[time-nuts] Question about DDMTD deglitching
lists at rtty.us
Sat Feb 22 13:00:26 EST 2014
When you do any of these delay line based gizmos, you get some very strange outputs. Flip flops go metastable, edges don’t quite arrive in the right sequence. If all you do is look for solid ones or solid zeros you don’t get a lot of data. Counting the ones and counting zeros is another approach.
They calibrate the devices by random pulses and then categorizing the result. By deciding that all buckets with the same number of 1’s and 0’s in them (plus some other stuff) are equal, they get more hits per bucket. That gives more data in less time.
The implicit assumption is that buckets with equal 0’s and 1’s (and what ever else) are equal to each other time wise. Another related assumption is that buckets with fewer 0’s and more 1’s are slower (or faster depending on the structure) than ones with more 0’s.
There apparently is some strong data somewhere suggesting that this is all true.
On Feb 22, 2014, at 12:30 PM, Robert Darby <bobdarby at triad.rr.com> wrote:
> In August 2011 there was a brief mention on Time-Nuts of DDMTD's which led me to The P. Moreira and I. Darwazeh paper "Digital femtosecond time difference circuit for CERN’s timing system". I'm hoping that someone can explain one item mentioned in this paper for me. For those not familiar with this work, it is part of a sub-nanosecond network synchronization scheme know as White Rabbit.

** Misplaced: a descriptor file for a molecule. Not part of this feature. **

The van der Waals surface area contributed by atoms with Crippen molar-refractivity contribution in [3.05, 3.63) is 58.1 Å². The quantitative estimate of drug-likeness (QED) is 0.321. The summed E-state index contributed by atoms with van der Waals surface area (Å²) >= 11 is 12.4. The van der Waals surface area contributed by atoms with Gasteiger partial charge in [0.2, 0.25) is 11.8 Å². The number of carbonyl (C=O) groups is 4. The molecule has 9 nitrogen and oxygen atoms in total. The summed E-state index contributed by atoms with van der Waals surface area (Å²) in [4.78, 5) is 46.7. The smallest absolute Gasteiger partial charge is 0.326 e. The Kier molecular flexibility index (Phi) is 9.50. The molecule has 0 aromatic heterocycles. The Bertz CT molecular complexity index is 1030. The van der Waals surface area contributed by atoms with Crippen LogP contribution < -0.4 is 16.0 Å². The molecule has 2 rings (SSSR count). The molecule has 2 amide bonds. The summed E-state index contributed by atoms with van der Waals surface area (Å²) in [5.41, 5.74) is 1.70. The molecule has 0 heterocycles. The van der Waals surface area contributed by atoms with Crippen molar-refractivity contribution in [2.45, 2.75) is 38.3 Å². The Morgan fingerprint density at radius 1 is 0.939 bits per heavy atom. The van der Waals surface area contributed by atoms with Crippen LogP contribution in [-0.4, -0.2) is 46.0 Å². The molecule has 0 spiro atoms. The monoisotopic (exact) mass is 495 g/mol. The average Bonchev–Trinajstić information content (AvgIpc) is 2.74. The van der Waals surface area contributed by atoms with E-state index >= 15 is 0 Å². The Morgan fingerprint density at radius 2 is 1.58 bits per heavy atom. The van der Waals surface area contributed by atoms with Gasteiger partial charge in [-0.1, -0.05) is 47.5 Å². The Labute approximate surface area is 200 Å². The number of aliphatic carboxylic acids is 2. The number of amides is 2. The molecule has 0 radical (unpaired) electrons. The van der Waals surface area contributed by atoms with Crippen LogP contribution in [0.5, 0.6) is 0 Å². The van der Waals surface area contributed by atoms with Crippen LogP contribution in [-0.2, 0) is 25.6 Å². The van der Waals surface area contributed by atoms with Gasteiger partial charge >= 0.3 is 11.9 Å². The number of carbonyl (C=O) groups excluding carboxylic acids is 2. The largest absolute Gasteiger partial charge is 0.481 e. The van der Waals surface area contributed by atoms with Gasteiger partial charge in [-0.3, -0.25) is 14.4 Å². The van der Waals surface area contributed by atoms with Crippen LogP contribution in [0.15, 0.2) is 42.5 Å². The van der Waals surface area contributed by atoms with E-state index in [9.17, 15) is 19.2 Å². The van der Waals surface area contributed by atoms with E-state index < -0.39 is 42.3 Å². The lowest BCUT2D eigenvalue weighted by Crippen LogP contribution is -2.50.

> One of the elements of the DDMTD is a deglitching system and the authors describe three possible deglitching strategies. The first two are quite straightforward but the third method described as "Zero Count – counts the numbers of “1” and “0” and selects as the best edge the time position where the number of zeros is the same as the number of ones." seems totally ambiguous. If I take the statement quite literally, there must be dozens or hundreds of times when the number of 1's and 0's in a glitch are equal. Can anyone familiar with this work explain what I am missing? I realize that the answer to my question is probably at hand in the FPGA code but that's well beyond my pay grade.
> This paper is available at:
> A list of White Rabbit papers is available at:
> Bob Darby
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